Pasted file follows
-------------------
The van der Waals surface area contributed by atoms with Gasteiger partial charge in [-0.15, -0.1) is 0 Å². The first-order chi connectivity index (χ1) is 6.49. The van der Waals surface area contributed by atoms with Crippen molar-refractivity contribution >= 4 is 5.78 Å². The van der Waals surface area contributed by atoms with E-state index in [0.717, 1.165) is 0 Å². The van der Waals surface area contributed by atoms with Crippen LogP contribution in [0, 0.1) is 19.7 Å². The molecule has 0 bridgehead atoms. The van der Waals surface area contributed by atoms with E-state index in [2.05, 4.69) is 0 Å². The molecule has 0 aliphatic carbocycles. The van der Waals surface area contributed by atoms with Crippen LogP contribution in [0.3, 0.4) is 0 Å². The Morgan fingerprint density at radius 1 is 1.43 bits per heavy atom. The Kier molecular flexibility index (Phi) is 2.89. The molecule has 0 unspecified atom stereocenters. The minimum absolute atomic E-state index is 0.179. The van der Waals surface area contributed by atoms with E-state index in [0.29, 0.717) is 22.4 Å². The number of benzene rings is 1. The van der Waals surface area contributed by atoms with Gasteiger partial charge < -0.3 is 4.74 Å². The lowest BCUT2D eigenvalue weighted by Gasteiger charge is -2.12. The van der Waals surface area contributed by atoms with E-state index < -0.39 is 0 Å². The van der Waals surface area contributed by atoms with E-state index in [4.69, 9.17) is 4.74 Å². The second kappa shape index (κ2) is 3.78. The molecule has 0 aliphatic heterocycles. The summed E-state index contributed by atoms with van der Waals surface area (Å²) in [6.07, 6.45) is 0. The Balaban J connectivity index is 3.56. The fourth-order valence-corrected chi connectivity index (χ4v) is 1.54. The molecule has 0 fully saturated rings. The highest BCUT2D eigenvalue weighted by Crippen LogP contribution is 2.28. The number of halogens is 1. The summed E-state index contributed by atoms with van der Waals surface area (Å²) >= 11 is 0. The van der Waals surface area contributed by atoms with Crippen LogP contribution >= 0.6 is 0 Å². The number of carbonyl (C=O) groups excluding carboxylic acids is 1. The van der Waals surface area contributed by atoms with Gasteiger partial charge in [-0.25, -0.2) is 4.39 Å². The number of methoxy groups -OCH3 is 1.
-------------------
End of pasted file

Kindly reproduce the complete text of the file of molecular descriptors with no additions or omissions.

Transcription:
The van der Waals surface area contributed by atoms with Gasteiger partial charge in [-0.15, -0.1) is 0 Å². The first-order chi connectivity index (χ1) is 6.49. The van der Waals surface area contributed by atoms with Crippen molar-refractivity contribution >= 4 is 5.78 Å². The van der Waals surface area contributed by atoms with E-state index in [0.717, 1.165) is 0 Å². The van der Waals surface area contributed by atoms with Crippen LogP contribution in [0, 0.1) is 19.7 Å². The molecule has 0 bridgehead atoms. The van der Waals surface area contributed by atoms with E-state index in [2.05, 4.69) is 0 Å². The molecule has 0 aliphatic carbocycles. The van der Waals surface area contributed by atoms with Crippen LogP contribution in [0.3, 0.4) is 0 Å². The Morgan fingerprint density at radius 1 is 1.43 bits per heavy atom. The Kier molecular flexibility index (Phi) is 2.89. The molecule has 0 unspecified atom stereocenters. The minimum absolute atomic E-state index is 0.179. The van der Waals surface area contributed by atoms with E-state index in [0.29, 0.717) is 22.4 Å². The number of benzene rings is 1. The van der Waals surface area contributed by atoms with Gasteiger partial charge < -0.3 is 4.74 Å². The lowest BCUT2D eigenvalue weighted by Gasteiger charge is -2.12. The van der Waals surface area contributed by atoms with E-state index < -0.39 is 0 Å². The van der Waals surface area contributed by atoms with E-state index in [4.69, 9.17) is 4.74 Å². The second kappa shape index (κ2) is 3.78. The molecule has 0 aliphatic heterocycles. The summed E-state index contributed by atoms with van der Waals surface area (Å²) in [6.07, 6.45) is 0. The Balaban J connectivity index is 3.56. The fourth-order valence-corrected chi connectivity index (χ4v) is 1.54. The molecule has 0 fully saturated rings. The highest BCUT2D eigenvalue weighted by Crippen LogP contribution is 2.28. The number of halogens is 1. The summed E-state index contributed by atoms with van der Waals surface area (Å²) >= 11 is 0. The van der Waals surface area contributed by atoms with Crippen LogP contribution >= 0.6 is 0 Å². The number of carbonyl (C=O) groups excluding carboxylic acids is 1. The van der Waals surface area contributed by atoms with Gasteiger partial charge in [-0.25, -0.2) is 4.39 Å². The number of methoxy groups -OCH3 is 1.